In moderationWritten by Michael Miller | Editor in Chief | firstname.lastname@example.org
The following is an excerpt from a speech delivered Sept. 30 at the University of Toledo Banned Books Vigil.
“From the start, Internet users have taken for granted that the territory was both a free-for-all and a digital disguise, allowing them to revel in their power to address the world while keeping their identities concealed.”
— Richard Pérez-Peña, The New York Times
The following comments were deleted, by me, from www.toledofreepress.com:
- “**** ****** is a disgusting boil that needs lancing over at ***** *******. That guy was in my neighborhood. He parades around as some religious high and mighty yet he is evil to the core.”
- “***** ****** spends the taxpayers’ money like a drunken slut.”
- “Maybe you should get to know your ‘star’ before you publish on him. Consider his 3-year-old son that he would rather not spend time with; instead he smokes pot and falls asleep while his child watches television. Or how about the fact he drives his dead mother’s vehicle, lives in her house and still is not insured or pays the taxes?”
- “To Michael Miller: Your mother ****** my **** last night and she loved it. As my **** was starting to **** I thought about how great it was for Hitler to bake all of those ******* Jews and then put them in the ovens at Auschwitz. This is what should happen to all the ******* that overrun the streets of Toledo.”
First, my mother died in 1996, so at best, this is a case of necrophilia. I’m also unclear on the timeline in which Hitler “baked all of those ******* Jews and then put them in the ovens at Auschwitz.” That seems redundant, and inefficient by repellent Nazi standards.
So, why do we offer a forum for open comments and then selectively censor some of them?
Here is the Toledo Free Press comment policy, as posted on our website:
“We feel that all readers deserve the opportunity to voice their opinions and viewpoints on the stories and subjects we cover.
“While we prefer readers to use their true identities in publishing comments, we do allow anonymous comments as a way to ensure the flow of opinion without fear of potential retribution.
“All comments are moderated, and typically reviewed and acted upon within a few hours of being posted. We expect all those who comment to:
- Focus their opinions and information on the topic(s) addressed in the stories.
- Be civil in their comments; refraining from personal, libelous, vulgar or threatening attacks on any story subjects and other commenters.
- Not blatantly promote their own or another’s products, services or company (such as what’s typically considered “spam” comments).
- Not intentionally represent other individuals or organizations, no matter the tone of the comment.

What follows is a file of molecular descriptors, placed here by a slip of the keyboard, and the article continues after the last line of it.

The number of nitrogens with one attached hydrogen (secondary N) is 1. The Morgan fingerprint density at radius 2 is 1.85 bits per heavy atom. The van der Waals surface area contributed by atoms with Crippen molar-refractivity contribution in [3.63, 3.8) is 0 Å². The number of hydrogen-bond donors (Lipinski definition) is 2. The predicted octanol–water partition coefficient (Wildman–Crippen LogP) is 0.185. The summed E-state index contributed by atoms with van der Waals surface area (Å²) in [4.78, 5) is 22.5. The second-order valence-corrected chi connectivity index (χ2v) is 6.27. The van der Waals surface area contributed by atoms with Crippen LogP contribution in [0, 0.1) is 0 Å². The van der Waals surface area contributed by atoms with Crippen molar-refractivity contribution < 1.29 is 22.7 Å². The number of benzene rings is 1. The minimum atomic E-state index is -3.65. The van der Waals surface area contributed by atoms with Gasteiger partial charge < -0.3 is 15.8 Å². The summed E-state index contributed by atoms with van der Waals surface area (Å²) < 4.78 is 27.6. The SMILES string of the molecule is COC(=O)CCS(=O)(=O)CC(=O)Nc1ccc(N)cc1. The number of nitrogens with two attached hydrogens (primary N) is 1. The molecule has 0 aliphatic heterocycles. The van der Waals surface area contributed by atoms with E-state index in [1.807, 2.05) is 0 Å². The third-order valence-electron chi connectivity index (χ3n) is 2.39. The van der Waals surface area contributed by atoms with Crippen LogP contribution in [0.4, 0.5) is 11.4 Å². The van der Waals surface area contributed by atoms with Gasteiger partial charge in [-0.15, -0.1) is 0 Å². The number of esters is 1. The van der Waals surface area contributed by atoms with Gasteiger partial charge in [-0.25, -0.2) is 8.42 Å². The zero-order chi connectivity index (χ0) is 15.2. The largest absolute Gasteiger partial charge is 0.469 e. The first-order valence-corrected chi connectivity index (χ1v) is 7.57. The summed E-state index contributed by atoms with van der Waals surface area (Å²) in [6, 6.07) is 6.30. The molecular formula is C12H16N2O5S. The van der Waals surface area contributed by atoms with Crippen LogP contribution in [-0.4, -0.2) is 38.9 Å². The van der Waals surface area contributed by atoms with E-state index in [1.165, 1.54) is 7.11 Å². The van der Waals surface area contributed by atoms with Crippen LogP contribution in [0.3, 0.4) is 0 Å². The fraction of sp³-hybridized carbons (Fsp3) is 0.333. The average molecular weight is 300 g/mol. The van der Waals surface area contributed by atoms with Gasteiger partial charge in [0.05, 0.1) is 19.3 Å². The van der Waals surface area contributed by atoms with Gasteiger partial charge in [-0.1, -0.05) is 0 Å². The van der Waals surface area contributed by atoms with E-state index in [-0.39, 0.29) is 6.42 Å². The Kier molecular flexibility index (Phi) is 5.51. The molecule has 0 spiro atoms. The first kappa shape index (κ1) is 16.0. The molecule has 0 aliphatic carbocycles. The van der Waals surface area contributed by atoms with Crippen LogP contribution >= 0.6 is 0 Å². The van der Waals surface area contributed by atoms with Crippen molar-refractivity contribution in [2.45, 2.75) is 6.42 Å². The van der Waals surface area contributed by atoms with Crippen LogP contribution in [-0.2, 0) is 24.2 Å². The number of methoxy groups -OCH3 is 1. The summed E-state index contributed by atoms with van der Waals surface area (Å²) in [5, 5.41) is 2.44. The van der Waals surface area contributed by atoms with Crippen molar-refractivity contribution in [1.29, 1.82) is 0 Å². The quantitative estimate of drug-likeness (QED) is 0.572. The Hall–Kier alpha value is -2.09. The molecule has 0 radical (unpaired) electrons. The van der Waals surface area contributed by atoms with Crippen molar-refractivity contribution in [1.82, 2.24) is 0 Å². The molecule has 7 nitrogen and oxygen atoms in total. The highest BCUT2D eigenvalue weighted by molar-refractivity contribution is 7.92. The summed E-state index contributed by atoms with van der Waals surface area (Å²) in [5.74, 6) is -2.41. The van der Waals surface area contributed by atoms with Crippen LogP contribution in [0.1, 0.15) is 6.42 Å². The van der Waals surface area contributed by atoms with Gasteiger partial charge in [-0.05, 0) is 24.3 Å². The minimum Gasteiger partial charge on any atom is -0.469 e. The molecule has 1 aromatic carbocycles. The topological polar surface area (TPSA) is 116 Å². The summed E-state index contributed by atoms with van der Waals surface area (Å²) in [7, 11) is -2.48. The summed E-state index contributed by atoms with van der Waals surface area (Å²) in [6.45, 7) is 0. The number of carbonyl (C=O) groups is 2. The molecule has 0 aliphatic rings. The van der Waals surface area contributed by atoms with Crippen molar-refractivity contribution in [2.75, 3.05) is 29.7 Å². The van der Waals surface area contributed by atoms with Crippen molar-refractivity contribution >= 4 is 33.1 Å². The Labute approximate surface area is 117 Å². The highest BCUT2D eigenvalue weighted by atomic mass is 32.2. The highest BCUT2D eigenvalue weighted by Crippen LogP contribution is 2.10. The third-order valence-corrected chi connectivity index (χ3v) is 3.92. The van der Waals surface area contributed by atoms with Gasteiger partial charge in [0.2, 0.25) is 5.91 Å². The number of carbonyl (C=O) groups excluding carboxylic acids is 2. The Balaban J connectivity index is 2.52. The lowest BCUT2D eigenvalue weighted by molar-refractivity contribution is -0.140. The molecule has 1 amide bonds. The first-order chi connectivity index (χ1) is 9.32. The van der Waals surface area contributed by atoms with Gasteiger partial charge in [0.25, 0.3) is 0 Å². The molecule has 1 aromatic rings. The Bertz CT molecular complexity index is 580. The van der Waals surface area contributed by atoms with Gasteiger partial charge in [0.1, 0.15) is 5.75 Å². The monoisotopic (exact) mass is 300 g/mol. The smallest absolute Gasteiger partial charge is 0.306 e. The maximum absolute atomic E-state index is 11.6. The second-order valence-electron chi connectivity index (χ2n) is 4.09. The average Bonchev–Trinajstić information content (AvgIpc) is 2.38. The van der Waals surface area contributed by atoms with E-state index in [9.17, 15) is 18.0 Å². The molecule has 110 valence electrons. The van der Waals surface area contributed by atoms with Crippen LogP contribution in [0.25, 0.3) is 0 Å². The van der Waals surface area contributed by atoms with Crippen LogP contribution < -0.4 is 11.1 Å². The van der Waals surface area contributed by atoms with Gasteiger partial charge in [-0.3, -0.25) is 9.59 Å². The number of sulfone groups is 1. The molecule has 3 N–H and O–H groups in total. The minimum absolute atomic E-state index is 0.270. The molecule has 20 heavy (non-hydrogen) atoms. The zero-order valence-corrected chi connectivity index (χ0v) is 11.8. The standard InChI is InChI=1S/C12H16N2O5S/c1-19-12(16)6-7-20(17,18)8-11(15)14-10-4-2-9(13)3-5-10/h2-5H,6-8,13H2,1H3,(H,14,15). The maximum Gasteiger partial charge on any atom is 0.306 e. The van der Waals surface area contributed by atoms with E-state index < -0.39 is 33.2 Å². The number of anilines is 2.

“Toledo Free Press reserves the right to edit, delete and not approve comments that do not meet the above guidelines or other generally accepted practices for online comments.”
Most of these qualifications are subjective and require the personal judgment of two or three people. For a couple of years, Toledo Free Press was the only print news site that allowed comments on all of its stories. Technically, we still are. The Blade recently began allowing readers to comment, but not on editorial or opinion articles, which are generally the highest-viewed articles. So, again, why open the floodgates and then selectively spear a few errant fish?
It’s not for strictly legal reasons. Web site and blog comments are protected by Section 230 of Title 47 of the United States Code.
According to the Electronic Frontier Foundation (EFF), “Section 230 (part of the Communication Decency Act of 1996) protects a website host from liability for any action voluntarily taken in good faith to restrict access to or availability of material that the provider or user considers to be obscene, lewd, lascivious, filthy, excessively violent, harassing, or otherwise objectionable, whether or not such material is constitutionally protected. This would include editing or deleting posts considered objectionable, even if those posts would be protected by the First Amendment against government censorship.”
Toledo Free Press has no obligation to allow any comments. We are not infringing upon your rights by deleting your comment any more than we are by not publishing your letter to the editor. And moderating the comment can actually open us up to liability. Since comments actually have to be approved before they are made instead of instantly appearing without moderation, an argument could be made that we “republished” a defamatory or libelous comment. So, your craven anonymity does not protect us if you make some slimy comment that gets through.
And that gets us close to why we take the trouble to allow, moderate and post your comments. From this newspaper’s inception, we made two promises: We will be as transparent as possible and we will not use the newspaper as a tool to unfairly hurt anyone. This sets us up as the exact opposite of the daily model in our market, a topic I’d be happy to discuss at another time.
It also means that while we trust you to contribute, even anonymously, we also know there are those whose only intent is to insult and hurt. We censor them because we promised you this would not be a vehicle to unfairly hurt people, in print, online or in any other configuration. It is subjective, and it is a form of censorship, but not moderating comments would be like leaving open garbage in a locked room for a month; eventually, the stink would be unbearable.
Michael S. Miller is editor in chief of Toledo Free Press and Toledo Free Press Star. Contact him at email@example.com.